In late April, A Tourist’s Guide to Love, a new romantic comedy from Asian-American director Steven Tsuchida, soared to the top of Netflix’s global English-language film chart. The film made the streaming platform’s top 10 in 89 countries, presenting a new face of Vietnam after decades of Hollywood’s obsession with the Vietnam War era.
From this perspective, A Tourist’s Guide to Love was groundbreaking. Shot entirely on location in Vietnam in early 2022, it portrayed the communist-run nation as a modern, attractive and desirable country.
Despite its authentic settings, however, A Tourist’s Guide to Love fits neatly into a familiar Hollywood format in which American women find happiness and – usually – love in an exotic foreign locale. “Eat Pray Love” (2010), the first global hit to exploit this version of female empowerment, starred American actress Julia Roberts as Elizabeth Gilbert, who takes a “gap year” to travel to Italy, India and the Indonesian island of Bali, where she finds love with another expatriate, played by Javier Bardem.
Tsuchida’s film follows a similar pattern, focusing on the transformative journey of a heartbroken American woman (travel executive Amanda, played by Rachael Leigh Cook) who joins a group tour to Vietnam to gain insight into the local tourism industry. She ends up putting her work aside to fall in love with her charismatic, free-spirited Vietnamese tour guide, Sinh (played by Scott Ly).
The problem with romances like Eat Pray Love is that they barely scratch the surface of real life in the places they are set. I remember sitting in a cinema in Italy in 2013, biting my nails as Roberts wrestled with the correct way to eat pasta, shiny Vespas and light-hearted machismo, all blended together to paint the most superficial picture of my home country. I later discovered that the film similarly misrepresented the yoga ashrams of Rishikesh, India, and the health-conscious culture of Ubud, Bali.
“Nevertheless, Eat Pray Love – and Elizabeth Gilbert’s memoir of the same name from which it was adapted – became essential pre-departure material for drifters and digital nomads around the world. In particular, the film’s portrayal of Bali as desirable, safe and carefree contributed to a mini-tourism boom on the Indonesian island, which was visited by more than 16 million tourists in 2019, the last full year before the COVID-19 pandemic put a temporary end to most travel.
Hollywood blockbusters have had a similar impact in Southeast Asia before. “The Beach (2000), directed by Danny Boyle from a 1996 novel by Alex Garland and starring Leonardo DiCaprio, helped boost tourism to Thailand’s southern islands – particularly Maya Bay in the Phi Phi Islands of the Andaman Sea, where much of the film was shot.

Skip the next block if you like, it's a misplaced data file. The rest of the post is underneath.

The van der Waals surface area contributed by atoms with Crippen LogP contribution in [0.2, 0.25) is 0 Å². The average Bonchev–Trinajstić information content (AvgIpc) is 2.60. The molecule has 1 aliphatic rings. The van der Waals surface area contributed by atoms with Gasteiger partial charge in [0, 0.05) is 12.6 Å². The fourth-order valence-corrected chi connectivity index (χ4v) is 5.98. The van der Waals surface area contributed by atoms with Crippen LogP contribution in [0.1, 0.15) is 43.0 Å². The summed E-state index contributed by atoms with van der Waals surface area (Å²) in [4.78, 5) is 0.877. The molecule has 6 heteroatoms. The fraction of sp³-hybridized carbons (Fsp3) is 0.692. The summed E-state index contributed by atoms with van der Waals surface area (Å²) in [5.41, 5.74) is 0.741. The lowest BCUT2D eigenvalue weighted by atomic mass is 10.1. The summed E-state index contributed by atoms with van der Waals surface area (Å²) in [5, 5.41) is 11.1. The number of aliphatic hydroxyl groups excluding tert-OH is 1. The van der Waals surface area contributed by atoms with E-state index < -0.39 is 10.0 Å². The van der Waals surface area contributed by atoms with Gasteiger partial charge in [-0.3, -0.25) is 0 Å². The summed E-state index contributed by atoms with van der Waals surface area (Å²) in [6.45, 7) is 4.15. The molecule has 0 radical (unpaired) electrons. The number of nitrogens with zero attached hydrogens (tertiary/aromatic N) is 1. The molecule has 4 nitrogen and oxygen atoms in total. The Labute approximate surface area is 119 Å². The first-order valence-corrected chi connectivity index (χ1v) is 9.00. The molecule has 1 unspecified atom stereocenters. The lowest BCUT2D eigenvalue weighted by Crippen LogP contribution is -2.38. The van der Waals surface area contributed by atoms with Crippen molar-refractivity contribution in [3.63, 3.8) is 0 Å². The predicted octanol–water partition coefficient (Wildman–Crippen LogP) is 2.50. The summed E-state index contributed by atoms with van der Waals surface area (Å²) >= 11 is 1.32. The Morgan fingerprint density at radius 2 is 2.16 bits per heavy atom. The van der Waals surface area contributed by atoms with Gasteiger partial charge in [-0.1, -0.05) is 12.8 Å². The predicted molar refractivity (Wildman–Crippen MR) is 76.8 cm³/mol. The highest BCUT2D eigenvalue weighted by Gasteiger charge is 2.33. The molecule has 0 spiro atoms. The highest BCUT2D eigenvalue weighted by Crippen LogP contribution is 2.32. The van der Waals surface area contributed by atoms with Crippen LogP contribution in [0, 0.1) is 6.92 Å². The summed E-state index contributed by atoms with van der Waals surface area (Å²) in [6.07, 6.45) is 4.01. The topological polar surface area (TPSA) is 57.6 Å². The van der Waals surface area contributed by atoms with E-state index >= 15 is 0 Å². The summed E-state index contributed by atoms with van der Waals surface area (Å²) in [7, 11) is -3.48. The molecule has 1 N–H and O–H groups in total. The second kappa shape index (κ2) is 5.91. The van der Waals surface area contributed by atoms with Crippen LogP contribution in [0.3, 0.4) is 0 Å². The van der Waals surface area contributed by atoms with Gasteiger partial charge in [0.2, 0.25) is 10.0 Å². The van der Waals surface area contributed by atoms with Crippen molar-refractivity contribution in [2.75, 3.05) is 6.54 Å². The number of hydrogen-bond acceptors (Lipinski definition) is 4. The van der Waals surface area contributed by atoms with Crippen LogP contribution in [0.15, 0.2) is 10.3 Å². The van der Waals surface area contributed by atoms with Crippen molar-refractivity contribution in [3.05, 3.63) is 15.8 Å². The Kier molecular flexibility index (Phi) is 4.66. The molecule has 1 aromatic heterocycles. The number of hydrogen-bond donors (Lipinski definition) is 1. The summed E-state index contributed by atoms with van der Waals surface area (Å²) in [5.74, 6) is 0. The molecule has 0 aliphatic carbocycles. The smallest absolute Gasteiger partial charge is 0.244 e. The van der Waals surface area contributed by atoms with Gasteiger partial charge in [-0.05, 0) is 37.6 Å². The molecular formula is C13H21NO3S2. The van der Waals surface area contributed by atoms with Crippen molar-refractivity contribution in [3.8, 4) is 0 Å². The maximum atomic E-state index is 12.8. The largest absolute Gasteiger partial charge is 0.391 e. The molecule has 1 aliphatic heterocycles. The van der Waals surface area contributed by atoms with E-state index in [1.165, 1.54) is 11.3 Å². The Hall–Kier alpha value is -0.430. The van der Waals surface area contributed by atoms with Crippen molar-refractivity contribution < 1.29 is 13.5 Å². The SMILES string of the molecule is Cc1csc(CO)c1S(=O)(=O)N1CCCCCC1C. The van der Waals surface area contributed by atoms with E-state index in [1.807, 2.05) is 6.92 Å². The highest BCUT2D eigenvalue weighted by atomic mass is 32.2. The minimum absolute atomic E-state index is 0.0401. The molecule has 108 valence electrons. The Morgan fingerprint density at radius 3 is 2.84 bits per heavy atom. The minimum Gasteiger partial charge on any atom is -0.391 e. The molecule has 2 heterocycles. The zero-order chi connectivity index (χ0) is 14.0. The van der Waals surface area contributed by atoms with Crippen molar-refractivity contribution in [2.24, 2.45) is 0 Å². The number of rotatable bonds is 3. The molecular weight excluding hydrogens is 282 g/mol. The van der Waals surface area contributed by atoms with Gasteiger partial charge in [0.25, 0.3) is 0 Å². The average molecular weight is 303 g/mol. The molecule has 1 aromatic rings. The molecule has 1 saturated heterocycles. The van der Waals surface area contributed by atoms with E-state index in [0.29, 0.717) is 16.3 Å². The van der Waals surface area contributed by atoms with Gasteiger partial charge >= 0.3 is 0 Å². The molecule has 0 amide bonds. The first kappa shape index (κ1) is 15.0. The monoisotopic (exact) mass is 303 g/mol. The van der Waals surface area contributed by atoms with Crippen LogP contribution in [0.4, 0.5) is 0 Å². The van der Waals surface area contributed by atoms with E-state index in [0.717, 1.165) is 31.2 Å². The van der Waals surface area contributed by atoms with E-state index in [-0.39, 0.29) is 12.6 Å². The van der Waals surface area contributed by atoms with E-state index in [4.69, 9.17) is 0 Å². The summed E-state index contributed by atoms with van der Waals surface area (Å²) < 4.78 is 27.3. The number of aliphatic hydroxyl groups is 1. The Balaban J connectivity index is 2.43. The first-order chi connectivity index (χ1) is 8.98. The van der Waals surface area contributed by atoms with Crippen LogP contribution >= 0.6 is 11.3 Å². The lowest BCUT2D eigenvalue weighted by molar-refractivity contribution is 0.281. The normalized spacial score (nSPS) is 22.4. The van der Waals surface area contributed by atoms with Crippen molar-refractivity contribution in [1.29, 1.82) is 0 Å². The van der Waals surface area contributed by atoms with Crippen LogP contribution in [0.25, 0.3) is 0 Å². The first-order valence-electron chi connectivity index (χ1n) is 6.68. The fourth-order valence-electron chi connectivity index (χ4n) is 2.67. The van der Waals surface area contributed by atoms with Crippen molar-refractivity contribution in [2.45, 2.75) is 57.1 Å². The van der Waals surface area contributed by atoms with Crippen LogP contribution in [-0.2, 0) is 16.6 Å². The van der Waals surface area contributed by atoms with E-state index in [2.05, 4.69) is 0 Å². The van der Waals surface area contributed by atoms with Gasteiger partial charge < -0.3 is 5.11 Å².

Other foreign films, not always American, have also influenced people to visit Thailand’s more accessible destinations. In The Hangover Part II (2011), directed by Todd Phillips, Bangkok becomes the exotic backdrop to a group of Americans’ quest to save their friend’s wedding on the resort island of Phuket after a raucous bachelor party.
A year later, Xu Zheng’s slapstick Chinese comedy Lost in Thailand (2012) became the highest-grossing Chinese-language film in China’s history, encouraging many of its 39 million viewers to visit Thailand, which will host 11 million Chinese tourists in 2019.
The impact of these movie-inspired visitors has been important to the Thai economy, but not entirely positive. For example, the famous beach at Maya Bay had to be closed between 2018 and 2021 to recover from the effects of nearly two decades of mass tourism.
It is too early to judge the impact of Tsuchida’s film, although it seems to have avoided the fate of “Ticket to Paradise” (2022), another Hollywood romance set in Bali and starring Julia Roberts and George Clooney, which flopped despite its resemblance to “Eat Pray Love”.
Vietnamese media and tour operators are already offering tours to the film’s main locations. But problems are likely if “A Tourist’s Guide to Love” triggers another film-induced travel boom.
According to the World Travel & Tourism Council, the hospitality sector employs tens of millions of people in Southeast Asia, including nearly 11 million in Indonesia, almost 8 million in the Philippines and about 7 million in Thailand. And according to German data provider Statista, tourism directly contributed to more than 9% of Vietnam’s gross domestic product in 2019. Finding the right balance for sustainable tourism is therefore crucial for the region’s economies.
But like American romances, it is time for the regional tourism industry to reinvent itself rather than repeat the mistakes of the past.